RCMP officers in Prince George, B.C., will not be disciplined or charged after the use of a stun gun, commonly known as a Taser, on an 11-year-old boy at a group home earlier this year.

On Thursday, West Vancouver Chief Const. Peter Lepine told reporters that his department's investigation found that the RCMP officer's use of force was lawful.

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Prince George RCMP Supt. Eric Stubbs, left, and West Vancouver Chief Const. Peter Lepine speak to reporters at the Prince George RCMP detachment Thursday. (Betsy Trumpener/CBC )

"We found their actions did not violate the Criminal Code of Canada and we are not recommending any charges," he said at a press conference in Prince George.

An open letter posted soon after on the West Vancouver Police Department's web site offered little more information.

"The scope of our investigation was whether the actions taken by the police officers involved in the file exceeded the powers granted to police under the Criminal Code of Canada," Lepine said the letter.

"My team spent much of this spring and summer interviewing witnesses, collecting and analyzing evidence and consulting with those in the legal profession as well as subject matter experts in topics like police use of force."

The RCMP said at the time of the incident on April 7 that the boy was shocked after he allegedly stabbed a 37-year-old caregiver at his government-run group home.

When Prince George RCMP officers arrived at the scene, they found the boy had barricaded himself in a nearby home. When he came out, an officer stunned him with a conductive energy weapon.

The boy's mother said her son has a heart condition — as well as bipolar disorder — and she believes the stun gun, intended to incapacitate people with an electric shock, could have killed him.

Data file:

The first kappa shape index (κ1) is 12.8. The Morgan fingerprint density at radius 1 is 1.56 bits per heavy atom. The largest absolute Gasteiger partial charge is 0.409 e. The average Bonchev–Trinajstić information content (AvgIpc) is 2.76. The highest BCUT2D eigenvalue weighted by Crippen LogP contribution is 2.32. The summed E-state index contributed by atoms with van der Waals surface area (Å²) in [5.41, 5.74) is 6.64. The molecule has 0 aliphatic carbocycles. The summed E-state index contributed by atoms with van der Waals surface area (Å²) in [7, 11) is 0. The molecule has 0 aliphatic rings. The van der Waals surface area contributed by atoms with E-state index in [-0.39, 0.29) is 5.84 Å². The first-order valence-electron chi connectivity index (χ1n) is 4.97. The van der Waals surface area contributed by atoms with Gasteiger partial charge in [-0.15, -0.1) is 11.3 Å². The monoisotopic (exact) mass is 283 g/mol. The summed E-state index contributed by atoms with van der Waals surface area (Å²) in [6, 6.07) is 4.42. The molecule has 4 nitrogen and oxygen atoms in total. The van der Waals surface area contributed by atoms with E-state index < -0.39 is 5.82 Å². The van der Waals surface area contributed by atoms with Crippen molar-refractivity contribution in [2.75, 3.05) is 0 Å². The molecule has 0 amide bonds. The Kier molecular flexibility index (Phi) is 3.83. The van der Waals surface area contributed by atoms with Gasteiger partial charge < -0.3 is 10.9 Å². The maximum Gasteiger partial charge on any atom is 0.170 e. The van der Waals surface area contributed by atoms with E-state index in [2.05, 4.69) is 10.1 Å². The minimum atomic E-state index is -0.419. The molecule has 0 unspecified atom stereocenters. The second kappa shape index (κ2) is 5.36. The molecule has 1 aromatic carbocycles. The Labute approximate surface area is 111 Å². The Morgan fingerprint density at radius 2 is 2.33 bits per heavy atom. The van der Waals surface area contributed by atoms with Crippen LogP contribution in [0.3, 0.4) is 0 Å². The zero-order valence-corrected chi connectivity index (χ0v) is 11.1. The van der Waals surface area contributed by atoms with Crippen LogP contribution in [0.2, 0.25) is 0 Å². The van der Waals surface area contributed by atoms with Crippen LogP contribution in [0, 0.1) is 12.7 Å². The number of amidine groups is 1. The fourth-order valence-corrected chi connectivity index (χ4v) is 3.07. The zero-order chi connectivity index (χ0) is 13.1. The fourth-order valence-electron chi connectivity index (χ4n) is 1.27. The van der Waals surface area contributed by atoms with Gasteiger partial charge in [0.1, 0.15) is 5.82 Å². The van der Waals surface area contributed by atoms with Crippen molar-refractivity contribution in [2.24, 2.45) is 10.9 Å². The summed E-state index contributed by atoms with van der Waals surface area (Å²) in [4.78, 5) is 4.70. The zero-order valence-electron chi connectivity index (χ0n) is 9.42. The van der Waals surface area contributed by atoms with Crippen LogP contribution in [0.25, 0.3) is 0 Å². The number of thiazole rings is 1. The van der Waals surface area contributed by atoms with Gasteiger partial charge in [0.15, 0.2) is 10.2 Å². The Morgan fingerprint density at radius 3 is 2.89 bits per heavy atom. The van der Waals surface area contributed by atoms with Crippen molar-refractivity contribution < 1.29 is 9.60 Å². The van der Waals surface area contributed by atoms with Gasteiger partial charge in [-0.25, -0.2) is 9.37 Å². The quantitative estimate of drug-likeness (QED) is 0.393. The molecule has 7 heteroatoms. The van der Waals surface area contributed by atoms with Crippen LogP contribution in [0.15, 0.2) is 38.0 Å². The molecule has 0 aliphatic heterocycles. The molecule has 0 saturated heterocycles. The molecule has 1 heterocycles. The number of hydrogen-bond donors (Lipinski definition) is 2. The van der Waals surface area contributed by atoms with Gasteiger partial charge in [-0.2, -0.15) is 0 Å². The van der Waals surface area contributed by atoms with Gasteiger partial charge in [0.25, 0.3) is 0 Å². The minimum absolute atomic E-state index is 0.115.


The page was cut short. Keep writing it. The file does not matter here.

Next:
The RCMP officers involved had been assigned administrative duties since the incident.

Officials have now said those officers will be returned to regular duties.

More probes ongoing

The RCMP are releasing few details of what happened.

Officials said they can't give more information because several other investigations — including one by B.C.'s youth and child advocate and another by the Commission for Public Complaints Against the RCMP — are underway into the incident.

Mary Turpel-Lafond, the B.C. Representative for Children and Youth, issued a statement following the announcement in Prince George, in which she expressed ongoing concern with the role of police officers in and around group homes.

"In reviewing this particular Prince George incident, I became concerned about a wider issue of police being called by group home staff to attend and act as a disciplinarian of sorts," Turpel-Lafond said.

Some group homes in the province appear to be repeatedly using police to help manage or discipline children with complex needs and behaviours, she said.

Her office will continue to work with the Ministry of Children and Family Development in ensuring that the needs of the boy involved in this incident are being met.

Turpel-Lafond has given no date for the release of her special report into group homes and the Prince George Taser incident.

She noted that legislation allows her office's investigations to proceed only when police investigations and criminal justice matters have concluded.

With files from the CBC's Betsy Trumpener and The Canadian Press